Ironically, this would amount to "solving" population ethics in a way that's very similar to how common sense would address it. Here's how I'd imagine non-philosophers to think approach population ethics:
Parents are obligated to provide a very high standard of care for their children (bare-minimum principle).
People are free to decide against becoming parents (principle inspired by personal morality).
Parents are free to want to have as many children as possible (principle inspired by personal morality), as long as the children are happy in expectation (bare-minimum principle).
People are free to try to influence other people’s stances and parenting choices (principle inspired by personal morality), as long as they remain within the boundaries of what is acceptable in a civil society (bare-minimum principle).
For decisions that are made collectively, we'll probably want some type of democratic compromise.
I get the impression that a lot of effective altruists have negative associations with moral theories that leave things underspecified. But think about what it would imply if nothing was underspecfied: As Bernard Williams has noted, if the true morality left nothing underspecified, then morally-inclined people would have no freedom to choose what to live for. I no longer think it's possible or even desirable to find such an all-encompassing morality.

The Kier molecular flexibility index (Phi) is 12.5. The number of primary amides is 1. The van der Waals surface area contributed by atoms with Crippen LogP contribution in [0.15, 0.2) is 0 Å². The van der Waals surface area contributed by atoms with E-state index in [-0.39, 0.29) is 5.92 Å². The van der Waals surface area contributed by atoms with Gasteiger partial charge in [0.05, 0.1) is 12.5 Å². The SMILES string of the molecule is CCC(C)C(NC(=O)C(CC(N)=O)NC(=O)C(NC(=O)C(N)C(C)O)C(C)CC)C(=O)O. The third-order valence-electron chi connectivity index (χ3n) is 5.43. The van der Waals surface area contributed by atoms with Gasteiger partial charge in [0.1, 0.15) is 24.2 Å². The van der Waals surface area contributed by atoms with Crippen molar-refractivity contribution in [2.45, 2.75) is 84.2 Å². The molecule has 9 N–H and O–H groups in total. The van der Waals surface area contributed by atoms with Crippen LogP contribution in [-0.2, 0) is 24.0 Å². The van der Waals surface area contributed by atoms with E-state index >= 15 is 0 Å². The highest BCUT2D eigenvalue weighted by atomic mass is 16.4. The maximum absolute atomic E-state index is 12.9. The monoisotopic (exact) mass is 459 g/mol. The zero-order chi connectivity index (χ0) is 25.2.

One may object that the picture I'm painting cheapens the motivation behind some people's strongly held population-ethical convictions. The objection could be summarized this way: "Total utilitarians aren't just people who self-orientedly like there to be a lot of happiness in the future! Instead, they want there to be a lot of happiness in the future because that's what they think makes up the most good."
I think this objection has two components. The first component is inspired by a belief in moral realism, and to that, I'd reply that moral realism is false. The second component of the objection is an important intuition that I sympathize with. I think this intuition can still be accommodated in my framework. This works as follows: What I labelled "principle inspired by personal morality" wasn't a euphemism for "some random thing people do to feel good about themselves." People's personal moral principles can be super serious and inspired by the utmost desire to do what's good for others. It's just important to internalize that there isn't just one single way to do good for others. There are multiple flavors of doing good.